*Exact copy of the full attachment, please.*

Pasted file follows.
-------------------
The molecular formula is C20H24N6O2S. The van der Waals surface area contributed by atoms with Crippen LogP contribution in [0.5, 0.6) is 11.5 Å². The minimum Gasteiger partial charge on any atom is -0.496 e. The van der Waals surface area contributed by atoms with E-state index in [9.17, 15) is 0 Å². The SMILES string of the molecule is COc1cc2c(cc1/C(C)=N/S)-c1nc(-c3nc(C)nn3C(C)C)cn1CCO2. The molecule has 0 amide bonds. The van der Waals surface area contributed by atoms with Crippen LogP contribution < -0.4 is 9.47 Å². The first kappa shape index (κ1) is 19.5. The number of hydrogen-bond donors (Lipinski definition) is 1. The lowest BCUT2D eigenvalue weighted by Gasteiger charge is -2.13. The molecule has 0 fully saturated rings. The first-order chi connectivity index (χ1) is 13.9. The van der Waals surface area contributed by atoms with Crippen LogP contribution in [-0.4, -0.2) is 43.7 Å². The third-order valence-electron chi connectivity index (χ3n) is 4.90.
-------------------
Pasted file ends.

The molecular formula is C20H24N6O2S. The van der Waals surface area contributed by atoms with Crippen LogP contribution in [0.5, 0.6) is 11.5 Å². The minimum Gasteiger partial charge on any atom is -0.496 e. The van der Waals surface area contributed by atoms with E-state index in [9.17, 15) is 0 Å². The SMILES string of the molecule is COc1cc2c(cc1/C(C)=N/S)-c1nc(-c3nc(C)nn3C(C)C)cn1CCO2. The molecule has 0 amide bonds. The van der Waals surface area contributed by atoms with Crippen LogP contribution < -0.4 is 9.47 Å². The first kappa shape index (κ1) is 19.5. The number of hydrogen-bond donors (Lipinski definition) is 1. The lowest BCUT2D eigenvalue weighted by Gasteiger charge is -2.13. The molecule has 0 fully saturated rings. The first-order chi connectivity index (χ1) is 13.9. The van der Waals surface area contributed by atoms with Crippen LogP contribution in [-0.4, -0.2) is 43.7 Å². The third-order valence-electron chi connectivity index (χ3n) is 4.90.